Longer lives: Longer retirements, more chance to get scammed

NEW YORK — Retirements are growing longer than ever, which means more decades to pay for — and more decades to avoid getting scammed out of your savings.

The financial and investment industries have noticed how often their elderly clients are targeted by fraudsters, unscrupulous family members and others. After seeing too many clients fall for fraudsters telling them they’d won the lottery — but would receive the jackpot only after paying a fee — Michele Kryger started the elder and vulnerable client care unit at AIG. It tries to protect elderly and other vulnerable customers, often by delaying disbursements when they try to withdraw their money for possibly suspect reasons.

Kryger recently talked with The Associated Press about what seniors can do to protect themselves, particularly those who want to handle their finances by themselves. The conversation has been edited for clarity and brevity.

Q: What kinds of scams were you seeing that showed a need for this kind of unit?

A: One of the very early cases we had involved an elderly client who requested a $72,000 withdrawal. It was unusual for the client, so his financial adviser decided to go out and meet at his home. When he talked to the client, the client indicated that he was going to come into a large sum of money, and he’d be able to replenish his account pretty soon. But first, he needed to pay this upfront sum. That’s a red flag.

And then his wife said, “Hey, we won the lottery! And by the way, why are we getting called by some foreigner?”

We tried to convince the client not to take the $72,000 out. We reached out to adult protective services, who also tried to talk him out of it. But then he submitted a request again a few days later, and it took co-ordination between the financial adviser, the daughter and us to make sure that he did stop the withdrawal. And he never did send that money out. So we were able to prevent a $72,000 loss.

Q. What’s the reaction when you tell a client to hold off on that withdrawal?

A. It’s tricky. When we delay disbursements, the person that’s the most upset with us is the person who wants the money.

Q: What kind of training are your workers getting, in looking for these red flags?

A: We have annual training, and we have new-hire training. But you have to continue the training because red flags change. Just in the last couple weeks, we saw scams involving liens on properties where our clients are told, “You have this lien on the property, and you have to pay a certain sum of money to clear it out.”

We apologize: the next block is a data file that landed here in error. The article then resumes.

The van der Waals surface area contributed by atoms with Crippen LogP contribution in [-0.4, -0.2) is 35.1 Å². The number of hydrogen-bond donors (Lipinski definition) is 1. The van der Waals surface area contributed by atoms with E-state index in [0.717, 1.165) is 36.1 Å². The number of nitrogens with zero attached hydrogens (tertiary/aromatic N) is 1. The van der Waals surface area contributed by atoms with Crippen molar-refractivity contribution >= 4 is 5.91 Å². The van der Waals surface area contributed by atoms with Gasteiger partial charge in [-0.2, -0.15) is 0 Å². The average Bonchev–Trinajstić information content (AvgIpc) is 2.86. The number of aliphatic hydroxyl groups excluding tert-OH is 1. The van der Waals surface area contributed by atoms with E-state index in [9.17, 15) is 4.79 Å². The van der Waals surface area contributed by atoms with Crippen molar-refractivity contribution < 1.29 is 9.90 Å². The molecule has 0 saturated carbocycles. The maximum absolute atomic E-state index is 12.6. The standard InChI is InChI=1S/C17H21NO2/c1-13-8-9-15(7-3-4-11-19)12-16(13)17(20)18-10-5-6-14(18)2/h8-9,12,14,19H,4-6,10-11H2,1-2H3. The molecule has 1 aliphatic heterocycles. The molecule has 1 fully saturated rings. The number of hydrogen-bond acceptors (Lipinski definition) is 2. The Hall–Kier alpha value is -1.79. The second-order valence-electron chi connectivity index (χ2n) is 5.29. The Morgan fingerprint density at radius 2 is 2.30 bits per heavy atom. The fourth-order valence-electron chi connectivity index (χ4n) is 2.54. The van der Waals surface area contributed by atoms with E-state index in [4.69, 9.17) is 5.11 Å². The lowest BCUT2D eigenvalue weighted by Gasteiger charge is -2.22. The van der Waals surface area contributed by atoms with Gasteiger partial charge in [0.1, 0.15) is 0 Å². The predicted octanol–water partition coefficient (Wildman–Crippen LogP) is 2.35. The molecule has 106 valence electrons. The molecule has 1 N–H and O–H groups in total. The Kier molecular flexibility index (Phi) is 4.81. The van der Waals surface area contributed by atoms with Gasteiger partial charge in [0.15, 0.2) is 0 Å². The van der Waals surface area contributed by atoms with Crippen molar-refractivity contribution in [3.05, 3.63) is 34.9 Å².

Q. What can people do to protect themselves?

A. In the cases that we handle, sadly, a lot of the clients do not have powers of attorney in place and the types of protections we would want to see. They don’t have a trusted contact, and I think that’s because they don’t want somebody else involved in managing their finances.

Those two types of protection are very helpful: To have a trusted contact who’s different than your power of attorney provides a check and balance.

Q. Power of attorney means?

A. Power of attorney is somebody that an individual selects to manage their finances, health or different types of activities.

What we like is where you have a power of attorney that identifies two attorneys-in-fact who have to act jointly on behalf of the client. The reason I like that is because we’ve had withdrawal requests come in from one of the attorneys-in-fact that seems unusual. And we take a look at the case, and we say, “Hey, we can’t accept this. It needs to be signed by both.” Oftentimes, it hasn’t come back, which means we may have prevented some loss for our client.

Q. And trusted contact?

A. The trusted contact is a relatively new concept. There was a rule passed in 2018, and it tells financial advisers and broker-dealers you need to make best attempts to obtain a trusted contact from a client. And that trusted client contact becomes an added resource if we have concerns that an individual is suffering from cognitive health issues or may be subject to financial exploitation.

We’re hoping that more and more trusted contacts are signed and provided to us.

Q: Do you see certain types of clients getting disproportionately targeted?

A: From an age standpoint, the age that we see the most activity impact is in the 80s and 90s.

But we also handle any case involving an adult where we think that there are cognitive concerns. We’ve had cases where an individual was in the hospital, temporarily incapacitated, and the brother had him sign an irrevocable beneficiary form. The client did not know what they were signing.

Q: It’s often a family member or someone the client knows who’s trying to get the money?

A: Yes. Most people don’t think something like this can happen. I don’t want to think that my kids can exploit me either. But it exists. It’s real.

Q. What tips would you give elderly clients?

A. Be prepared for a decline in cognitive ability. It’s something that’s just natural with age.

I don’t like to see those cases where we have a client who could be being exploited or doesn’t seem to be managing their finances in the way that they originally intended, and we’re not able to have a conversation with them because they don’t appear to be cognitive. But when we have no family member involved, no power of attorney and trusted contact, it really ties our hands as far as what we can do.

And if you’re caring for somebody else: Just talk to them. Don’t let them be siloed. Talk to them about what they need to do to prepare for the future.

Stan Choe, The Associated Press